The invasion of Capitol Hill instigated by former President Donald Trump from the farce of electoral fraud has been described by many journalists and political analysts as the biggest attack on democracy in the United States. The allegedly exceptional event in US history has been compared to something routine on the Latin American scene.
The invasion led former President George W. Bush to associate the resulting images of chaos with those typical of a “banana republic”. Such analogies were countered by former Secretary of State Mike Pompeo, who said: “This slander reveals a misunderstanding about the Banana Republics and democracy in the United States.”
While not agreeing on the appropriateness of comparing the episode to those that take place in Latin America, Bush and Pompeo used the term “Banana Republic” in their usual pejorative sense.
The term was coined by the American writer known under the pseudonym O. Henry in the short story The Admiral, at the beginning of the 20th century, to designate Anchuria, a fictional country inspired by Honduras, where the author fled after having been accused of embezzlement of bank funds. .
Since then, the term has reached a wider scope, beginning to refer to Latin American countries with unstable political institutions, dominated by corruption, violence and a situation of deep international economic dependence.
The “Banana Republic” alludes, in the speeches of Bush and Pompeo, to a place metaphorically distant from the United States, of institutional and moral decay, supposedly alien to American democracy, which projects itself into the world as solid. and exemplary.
In fact, the democracy of the United States has assumed the position of standard for other democracies on the continent, seen as fragile and uninstitutionalized. Derogations, like those of Cuba or Venezuela, are sanctioned by non-recognition, blockades, sanctions and the suspension of international institutions.
What the Bush and Pompeo narrative does, however, silence, is that the story of institutional instability, brutality, and coups in Latin America is not a story outside of that of the United States, it is not the history of the United States within, but it is a history central to its history.
Trump’s self-attack is familiar because it takes us back to the traditional US foreign policy of promoting anti-democratic, political and economic destabilization policies in Latin America. Examples abound throughout Latin American history of American military interventions to overthrow governments contrary to their economic and security interests, of military and economic assistance to perpetuate authoritarian regimes, and even of encouraging groups of people. opposition to tabling constitutionally elected governments.
If one takes into account this other history of the United States as an imperialist power in Latin America, the invasion of Capitol Hill is hardly surprising. On the other hand, it can be seen as the result of a boomerang effect, in the terms used by Aimé Césaire when referring to the Nazi experience. The West Indian poet asserts that before being victims of racism with the advent of the Nazifascist regimes, Europeans were accomplices because they tolerated, legitimized and absolved racist practices in colonial fields before they impacted them.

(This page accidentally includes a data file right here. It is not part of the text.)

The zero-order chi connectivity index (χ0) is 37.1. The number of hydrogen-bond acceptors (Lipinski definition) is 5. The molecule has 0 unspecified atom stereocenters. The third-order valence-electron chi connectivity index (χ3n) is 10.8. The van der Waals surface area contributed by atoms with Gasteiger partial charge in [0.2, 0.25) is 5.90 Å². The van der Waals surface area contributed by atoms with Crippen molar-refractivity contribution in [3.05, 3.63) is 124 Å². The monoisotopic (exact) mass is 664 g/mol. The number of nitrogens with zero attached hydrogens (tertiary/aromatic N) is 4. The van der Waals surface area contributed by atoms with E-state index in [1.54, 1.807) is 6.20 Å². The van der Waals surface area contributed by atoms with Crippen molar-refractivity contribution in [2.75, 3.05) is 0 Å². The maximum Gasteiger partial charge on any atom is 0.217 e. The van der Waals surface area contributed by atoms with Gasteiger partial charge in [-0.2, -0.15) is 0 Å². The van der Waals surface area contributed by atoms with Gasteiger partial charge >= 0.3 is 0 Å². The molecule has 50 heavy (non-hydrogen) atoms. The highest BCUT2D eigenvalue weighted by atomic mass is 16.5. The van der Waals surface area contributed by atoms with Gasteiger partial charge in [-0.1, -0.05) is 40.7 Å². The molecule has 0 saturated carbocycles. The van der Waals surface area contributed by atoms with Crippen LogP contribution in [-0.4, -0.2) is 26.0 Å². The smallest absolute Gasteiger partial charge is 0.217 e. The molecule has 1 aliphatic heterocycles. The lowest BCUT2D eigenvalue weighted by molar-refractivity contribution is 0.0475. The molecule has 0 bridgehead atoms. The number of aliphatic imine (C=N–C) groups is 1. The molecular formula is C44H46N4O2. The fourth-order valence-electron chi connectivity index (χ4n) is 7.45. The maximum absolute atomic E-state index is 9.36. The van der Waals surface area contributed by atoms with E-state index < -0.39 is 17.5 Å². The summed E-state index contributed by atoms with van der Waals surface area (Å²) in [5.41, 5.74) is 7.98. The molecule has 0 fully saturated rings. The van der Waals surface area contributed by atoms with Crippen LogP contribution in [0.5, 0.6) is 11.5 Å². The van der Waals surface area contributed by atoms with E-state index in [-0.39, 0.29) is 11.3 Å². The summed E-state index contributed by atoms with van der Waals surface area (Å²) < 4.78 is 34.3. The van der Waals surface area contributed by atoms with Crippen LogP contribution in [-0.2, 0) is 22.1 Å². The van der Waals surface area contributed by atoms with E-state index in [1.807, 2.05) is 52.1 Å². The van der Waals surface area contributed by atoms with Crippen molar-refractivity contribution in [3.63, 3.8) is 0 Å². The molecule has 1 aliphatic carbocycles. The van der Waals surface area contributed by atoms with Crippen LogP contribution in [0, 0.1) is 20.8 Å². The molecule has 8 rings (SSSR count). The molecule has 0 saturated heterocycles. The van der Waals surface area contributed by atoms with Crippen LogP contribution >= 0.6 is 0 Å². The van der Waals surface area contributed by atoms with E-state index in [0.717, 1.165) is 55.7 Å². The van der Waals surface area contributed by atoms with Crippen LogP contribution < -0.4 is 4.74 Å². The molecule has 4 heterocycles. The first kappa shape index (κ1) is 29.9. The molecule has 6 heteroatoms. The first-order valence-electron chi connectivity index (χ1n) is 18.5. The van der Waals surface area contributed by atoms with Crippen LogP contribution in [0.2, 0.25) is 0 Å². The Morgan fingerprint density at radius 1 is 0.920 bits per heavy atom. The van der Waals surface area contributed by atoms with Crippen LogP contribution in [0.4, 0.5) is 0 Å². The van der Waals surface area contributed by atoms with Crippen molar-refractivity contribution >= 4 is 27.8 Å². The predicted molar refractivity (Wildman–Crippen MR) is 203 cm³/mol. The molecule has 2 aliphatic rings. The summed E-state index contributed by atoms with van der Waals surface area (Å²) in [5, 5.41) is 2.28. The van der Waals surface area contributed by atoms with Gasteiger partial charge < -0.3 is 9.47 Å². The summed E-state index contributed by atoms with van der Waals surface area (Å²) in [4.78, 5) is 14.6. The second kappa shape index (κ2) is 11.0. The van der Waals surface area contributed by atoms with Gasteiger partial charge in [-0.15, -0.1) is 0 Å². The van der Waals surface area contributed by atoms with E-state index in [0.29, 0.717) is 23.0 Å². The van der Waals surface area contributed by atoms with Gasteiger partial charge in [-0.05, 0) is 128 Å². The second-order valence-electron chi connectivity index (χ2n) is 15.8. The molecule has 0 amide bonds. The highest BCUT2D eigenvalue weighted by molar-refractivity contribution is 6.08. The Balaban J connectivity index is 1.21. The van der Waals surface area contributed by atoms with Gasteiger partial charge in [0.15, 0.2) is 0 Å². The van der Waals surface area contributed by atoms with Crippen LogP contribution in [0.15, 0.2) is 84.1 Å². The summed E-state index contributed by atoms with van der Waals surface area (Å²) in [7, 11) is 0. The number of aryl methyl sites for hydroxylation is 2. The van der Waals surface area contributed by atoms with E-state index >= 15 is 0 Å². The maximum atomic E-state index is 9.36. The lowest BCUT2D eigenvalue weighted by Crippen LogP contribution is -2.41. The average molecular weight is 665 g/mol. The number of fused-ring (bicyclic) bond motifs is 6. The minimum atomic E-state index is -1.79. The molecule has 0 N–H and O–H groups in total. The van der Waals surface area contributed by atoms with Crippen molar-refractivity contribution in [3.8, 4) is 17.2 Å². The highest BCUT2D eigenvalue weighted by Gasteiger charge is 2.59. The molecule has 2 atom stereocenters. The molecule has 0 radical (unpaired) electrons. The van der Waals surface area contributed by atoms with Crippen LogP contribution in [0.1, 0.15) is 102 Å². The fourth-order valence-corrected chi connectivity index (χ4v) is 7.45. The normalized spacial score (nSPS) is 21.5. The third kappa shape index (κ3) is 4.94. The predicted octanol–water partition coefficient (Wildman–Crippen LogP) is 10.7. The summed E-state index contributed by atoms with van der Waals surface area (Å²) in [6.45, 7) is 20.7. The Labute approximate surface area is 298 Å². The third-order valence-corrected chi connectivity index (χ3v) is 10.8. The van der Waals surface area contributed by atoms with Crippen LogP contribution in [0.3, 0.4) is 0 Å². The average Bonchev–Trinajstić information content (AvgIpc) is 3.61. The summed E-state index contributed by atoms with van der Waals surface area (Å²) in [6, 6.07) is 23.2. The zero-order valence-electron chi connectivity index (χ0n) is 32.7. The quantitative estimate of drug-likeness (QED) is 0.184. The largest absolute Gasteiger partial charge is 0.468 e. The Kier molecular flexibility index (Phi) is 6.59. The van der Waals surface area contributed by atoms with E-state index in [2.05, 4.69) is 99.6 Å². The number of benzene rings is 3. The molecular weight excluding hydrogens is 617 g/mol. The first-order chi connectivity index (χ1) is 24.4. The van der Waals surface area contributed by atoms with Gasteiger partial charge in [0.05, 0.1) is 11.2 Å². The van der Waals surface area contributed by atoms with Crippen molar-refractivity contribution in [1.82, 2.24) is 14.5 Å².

The question that remains is: to what extent was the United States not complicit in coups, in the destruction of ecosystems, in the production of inequalities in Latin America before the Trump coup? does affect them? In other words, it is as if the incitement to coup d’etat, a practice so intimate with U.S. foreign policy in Latin America, has inadvertently migrated into North American territory. Far from being an aberration or an anomaly in the history of the United States, both the promotion of coups and the racialization of the Latin America that supported them are firmly entrenched in the history of the country.
In the racist contours of the imagination of Trump and his supporters, democratic pacts should not extend to all of the Americas. The Trumpist narrative of making America great again was tantamount to contradicting it, defending a narrow, white, heteronormative America, trying to fight Latin America with all its might.
Although the former president was unable to carry out his main political project of building an “impenetrable physical” wall separating the borders of the United States and Mexico, the Americans were summoned and invested with authority by the former president to embody walls in their speeches. and daily practices.
Confrontation has become the keystone of political life, resulting in the plastering of existing trends of ideological polarization and institutional racism. Children born to immigrants and refugees were separated from their parents and placed in cages. Hateful presidential tweets against ethnic and racial minorities, now accused of blacks and Latin American immigrants with violent crimes in the United States, have now called on Mexico to pay for the border wall.
In Trump’s day, the limits and contradictions of democracy in the United States which were, in part, exported to their “backyards” throughout the 19th and 20th centuries, fueling the illusion of exceptionality of their democracy, gained visibility and drama, reaching their main house, Congress. The invasion of the Capitol was a reckless bet of white America against other Americas, African-American, Latin-American, Chicano, Indian, systematically targeted by the warlords of the south and north of the continent.
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